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Health Sense

A sinus sufferer chooses surgery

Email|Print|Single Page| Text size + By Judy Foreman
March 17, 2008

After years of suffering from chronically inflamed and infected sinuses, I finally decided I'd had enough. I chose to do what 500,000 other Americans do every year - have sinus surgery.

It wasn't an easy decision. I had to balance my need for a fix against my fear of surgery and research that raised questions about the procedure.

I was miserable. My sinuses, those supposedly hollow spaces around the nose, had become clogged by scar tissue and the build-up of thickened mucus from decades of infections and inflammation. My nose drained so poorly that nearly every time I got a cold, I got a bacterial infection superimposed on the viral one, leaving me sick and tired for weeks.

I had already tried everything short of surgery. I was religious about nasal lavage - rinsing out the sinuses with salt water every day. I had acupuncture. I took endless decongestants, antihistamines, and nasal steroids, contributing to the $5.8 billion a year that Americans spend on sinus treatments, according to the American Academy of Otolaryngology-Head and Neck Surgery Foundation.

For 80 percent of people with chronic sinusitis, these treatments keep sinusitis under control. For me, they didn't, which meant bout after bout of sinus infections with all the attendant facial pain, post nasal drip, congestion and - my most-hated symptom - fatigue.

But I was a wuss about the surgery, which removes swollen tissue so the sinuses can drain. The mere idea of someone poking sharp instruments up my nose near my optic nerve and brain, even if I was under general anesthesia at the time, was appalling. Sure, the risk of going blind in one eye was teeny - less than one 10th of 1 percent - and the risk of the surgeon puncturing the brain, allowing brain fluid to leak out, was also about 1 percent. But these risks weren't zero. Nor did I relish the idea of the less dramatic, more common risks: infection, bleeding, and post-op congestion.

And I wasn't sure whether the surgery would work - it doesn't help everyone with sinus issues.

A review of three randomized controlled trials published this year by the Cochrane Collaboration, an international group that evaluates healthcare data, was not encouraging. It found that a common type of sinus surgery was no better than medications.

But I chose not to put too much faith in those studies - perhaps because there were only three of them, but also because my doctor was planning a somewhat different procedure than the ones examined in the studies. Besides, the studies did say the surgery was safe, which allayed my fears. I also just wanted to believe there was something that could help me.

Still, I waffled until early this year, when I saw a new analysis of 28 observational studies of 3,427 patients published online in the journal, The Laryngoscope.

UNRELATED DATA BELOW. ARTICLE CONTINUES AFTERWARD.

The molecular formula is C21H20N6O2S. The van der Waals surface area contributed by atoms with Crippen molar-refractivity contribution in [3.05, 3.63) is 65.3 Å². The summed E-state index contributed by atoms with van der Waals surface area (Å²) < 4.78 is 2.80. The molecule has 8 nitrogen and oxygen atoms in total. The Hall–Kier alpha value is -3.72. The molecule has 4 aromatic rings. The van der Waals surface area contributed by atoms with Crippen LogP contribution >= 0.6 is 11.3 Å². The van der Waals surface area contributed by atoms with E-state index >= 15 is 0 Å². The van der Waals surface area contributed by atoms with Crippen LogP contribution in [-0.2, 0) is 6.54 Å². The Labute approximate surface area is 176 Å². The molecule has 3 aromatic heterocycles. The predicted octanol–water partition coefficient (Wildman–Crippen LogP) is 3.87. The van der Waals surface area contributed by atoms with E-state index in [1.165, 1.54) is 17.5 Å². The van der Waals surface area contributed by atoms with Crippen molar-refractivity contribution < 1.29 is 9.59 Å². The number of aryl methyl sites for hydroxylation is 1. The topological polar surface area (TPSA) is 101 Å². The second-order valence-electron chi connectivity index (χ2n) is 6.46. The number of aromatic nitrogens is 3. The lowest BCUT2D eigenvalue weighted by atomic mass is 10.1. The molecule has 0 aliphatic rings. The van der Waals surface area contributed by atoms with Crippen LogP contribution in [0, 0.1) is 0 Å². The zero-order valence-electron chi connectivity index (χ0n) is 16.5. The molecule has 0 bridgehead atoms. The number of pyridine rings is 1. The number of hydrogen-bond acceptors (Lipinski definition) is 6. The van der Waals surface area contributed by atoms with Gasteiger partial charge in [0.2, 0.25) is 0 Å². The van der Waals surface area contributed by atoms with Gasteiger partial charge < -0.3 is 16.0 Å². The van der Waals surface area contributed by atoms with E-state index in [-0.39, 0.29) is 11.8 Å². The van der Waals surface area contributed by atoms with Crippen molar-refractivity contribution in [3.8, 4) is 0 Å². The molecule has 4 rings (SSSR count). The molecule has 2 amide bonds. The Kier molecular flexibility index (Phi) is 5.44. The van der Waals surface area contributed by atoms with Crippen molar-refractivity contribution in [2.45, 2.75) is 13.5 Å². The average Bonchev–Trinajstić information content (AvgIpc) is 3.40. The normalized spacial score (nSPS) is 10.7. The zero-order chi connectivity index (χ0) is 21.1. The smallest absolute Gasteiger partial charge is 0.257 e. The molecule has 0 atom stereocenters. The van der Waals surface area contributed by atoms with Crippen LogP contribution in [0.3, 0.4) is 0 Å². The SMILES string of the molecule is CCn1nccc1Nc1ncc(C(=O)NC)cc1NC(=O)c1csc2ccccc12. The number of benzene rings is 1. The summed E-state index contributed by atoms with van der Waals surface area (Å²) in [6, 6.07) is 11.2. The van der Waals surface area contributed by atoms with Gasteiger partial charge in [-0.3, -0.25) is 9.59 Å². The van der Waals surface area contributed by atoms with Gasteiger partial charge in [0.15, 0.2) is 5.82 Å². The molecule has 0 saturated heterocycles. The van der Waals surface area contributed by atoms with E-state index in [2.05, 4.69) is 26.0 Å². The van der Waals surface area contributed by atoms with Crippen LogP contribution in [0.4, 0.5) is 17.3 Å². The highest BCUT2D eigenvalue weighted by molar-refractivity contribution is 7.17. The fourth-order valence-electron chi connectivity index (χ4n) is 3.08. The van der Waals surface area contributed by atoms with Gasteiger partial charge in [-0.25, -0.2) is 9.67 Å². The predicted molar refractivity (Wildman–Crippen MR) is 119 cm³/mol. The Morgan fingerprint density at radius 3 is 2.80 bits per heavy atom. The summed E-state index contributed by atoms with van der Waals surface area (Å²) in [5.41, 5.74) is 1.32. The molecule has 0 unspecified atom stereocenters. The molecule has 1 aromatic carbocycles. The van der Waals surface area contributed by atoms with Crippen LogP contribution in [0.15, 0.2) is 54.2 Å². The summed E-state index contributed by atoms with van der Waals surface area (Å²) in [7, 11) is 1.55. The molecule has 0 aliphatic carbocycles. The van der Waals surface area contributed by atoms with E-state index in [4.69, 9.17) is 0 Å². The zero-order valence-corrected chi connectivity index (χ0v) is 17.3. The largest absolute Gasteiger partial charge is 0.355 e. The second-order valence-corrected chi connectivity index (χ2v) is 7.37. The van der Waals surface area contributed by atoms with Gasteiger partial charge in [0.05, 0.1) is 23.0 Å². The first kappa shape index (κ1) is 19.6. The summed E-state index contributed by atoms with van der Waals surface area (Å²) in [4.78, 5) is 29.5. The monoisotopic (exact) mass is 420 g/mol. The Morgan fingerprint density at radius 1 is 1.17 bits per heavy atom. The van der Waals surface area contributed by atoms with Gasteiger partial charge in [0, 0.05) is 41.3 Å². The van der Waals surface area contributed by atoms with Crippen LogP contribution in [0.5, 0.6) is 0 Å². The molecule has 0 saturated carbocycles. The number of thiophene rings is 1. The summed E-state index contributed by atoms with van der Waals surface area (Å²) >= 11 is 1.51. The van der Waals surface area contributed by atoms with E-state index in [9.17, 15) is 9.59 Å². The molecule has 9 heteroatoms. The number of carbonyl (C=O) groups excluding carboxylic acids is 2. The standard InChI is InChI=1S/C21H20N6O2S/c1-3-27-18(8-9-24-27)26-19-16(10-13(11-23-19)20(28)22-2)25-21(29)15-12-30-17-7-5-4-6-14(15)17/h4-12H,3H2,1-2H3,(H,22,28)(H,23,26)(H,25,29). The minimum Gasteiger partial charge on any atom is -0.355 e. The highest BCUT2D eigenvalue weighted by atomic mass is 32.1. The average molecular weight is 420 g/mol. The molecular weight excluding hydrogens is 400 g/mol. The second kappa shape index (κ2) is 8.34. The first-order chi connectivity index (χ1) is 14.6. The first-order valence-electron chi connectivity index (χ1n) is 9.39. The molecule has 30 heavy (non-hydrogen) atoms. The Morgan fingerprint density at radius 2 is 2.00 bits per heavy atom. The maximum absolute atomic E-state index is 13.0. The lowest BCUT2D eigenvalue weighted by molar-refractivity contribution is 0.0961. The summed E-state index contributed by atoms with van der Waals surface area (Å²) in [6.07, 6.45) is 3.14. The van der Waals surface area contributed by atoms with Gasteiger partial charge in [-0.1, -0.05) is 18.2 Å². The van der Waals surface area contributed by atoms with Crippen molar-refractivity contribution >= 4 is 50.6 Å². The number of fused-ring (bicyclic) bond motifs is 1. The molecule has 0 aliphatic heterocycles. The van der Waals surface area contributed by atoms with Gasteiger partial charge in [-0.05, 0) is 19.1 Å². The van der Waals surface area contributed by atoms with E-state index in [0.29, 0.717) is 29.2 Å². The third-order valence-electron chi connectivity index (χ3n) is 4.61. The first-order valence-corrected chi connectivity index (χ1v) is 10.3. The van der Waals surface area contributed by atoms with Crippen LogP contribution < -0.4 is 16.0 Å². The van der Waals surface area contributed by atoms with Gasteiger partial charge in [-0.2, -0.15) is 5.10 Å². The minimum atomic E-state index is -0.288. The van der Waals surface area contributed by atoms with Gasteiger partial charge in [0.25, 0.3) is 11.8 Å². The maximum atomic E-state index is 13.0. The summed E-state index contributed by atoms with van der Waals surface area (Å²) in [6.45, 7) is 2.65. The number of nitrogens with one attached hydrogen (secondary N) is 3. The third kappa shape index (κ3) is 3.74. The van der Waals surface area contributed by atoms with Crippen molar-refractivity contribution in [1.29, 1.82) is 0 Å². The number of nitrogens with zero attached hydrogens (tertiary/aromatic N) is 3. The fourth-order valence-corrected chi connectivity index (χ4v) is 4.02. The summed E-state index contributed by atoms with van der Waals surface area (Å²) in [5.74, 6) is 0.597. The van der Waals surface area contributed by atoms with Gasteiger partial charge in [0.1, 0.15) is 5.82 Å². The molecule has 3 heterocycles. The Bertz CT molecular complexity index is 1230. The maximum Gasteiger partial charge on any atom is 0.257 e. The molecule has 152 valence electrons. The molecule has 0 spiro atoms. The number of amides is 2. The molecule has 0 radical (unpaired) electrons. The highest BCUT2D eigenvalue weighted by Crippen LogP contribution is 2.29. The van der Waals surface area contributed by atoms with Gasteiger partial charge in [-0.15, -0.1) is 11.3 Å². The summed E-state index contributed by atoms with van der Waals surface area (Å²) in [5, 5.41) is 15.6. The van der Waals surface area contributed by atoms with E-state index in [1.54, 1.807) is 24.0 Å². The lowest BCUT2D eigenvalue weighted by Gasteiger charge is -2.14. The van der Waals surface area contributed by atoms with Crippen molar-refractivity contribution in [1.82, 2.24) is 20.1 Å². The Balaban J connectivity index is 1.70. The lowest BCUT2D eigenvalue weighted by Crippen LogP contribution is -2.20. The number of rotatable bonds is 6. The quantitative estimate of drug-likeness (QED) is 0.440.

The study showed that the operation reduced fatigue significantly in 80 percent of the people who had experienced significant fatigue before sinus surgery, said Dr. Neil Bhattacharyya, one of the authors and an ear, nose, and throat specialist at Brigham and Women's Hospital. That makes sense, he added in an e-mail, because if nasal mucus containing viruses and bacteria can drain correctly, the body does not have to spend so much energy fighting lingering infections.

That did it. I went back to the ear, nose, and throat specialist I had seen intermittently for years, Dr. Ralph Metson, a sinus surgeon at the Massachusetts Eye and Ear Infirmary. He ordered a CT scan of my head, and together we looked at it on his computer.

Even my untrained eye could see how blocked my sinuses were. "Nine out of 10 people with your symptoms and your CT scan would have the surgery," Metson told me, though he didn't push it. "There's no rush. You can always do it later."

I went online, read as much as I could stand about sinus care, talked to people who had had the surgery and, knowing I was going to write this column, called ear, nose, and throat specialists across the country.

Sinus surgeons, not surprisingly, believe the procedure often reduces the duration and frequency of sinus infections, but whether the surgery is worth it is an individual matter.

"It's a big surgery," said Dr. Marilene Wang, a professor in the division of head and neck surgery at UCLA. "A lot of patients are surprised by the amount of fatigue after sinus surgery. I tell patients to take a week or two off work."

In the end, I was swayed by technology, in particular a new image guidance system that is not used for all patients but, because of the complexity of my case, would be available to me. The key is an infrared camera system through which a sensor on an instrument placed inside the nose creates an image on a video screen in the operating room.

"This technology has revolutionized surgery," Metson told me. "The infrared camera tracks the movement of the surgical instruments. During surgery, the image shows up on a 3-dimensional video monitor. So you, as the surgeon, know exactly where you are, especially how near you are to the eye and brain."

So, three weeks ago, I went for it. As in most cases, my operation took about an hour and half. It went well, and I had surprisingly little pain afterward - Tylenol with codeine was all I needed. There was also almost no bleeding. As promised, the post-op fatigue was considerable, forcing multiple naps a day for two weeks and counting.

Sinus surgery isn't for everyone. And it's still too soon to tell whether I'll get any significant benefits long-term.

But I'm optimistic. It's lovely to think I could catch a cold and not be sick for weeks. At the very least, now I know I've done everything possible to make myself feel better.

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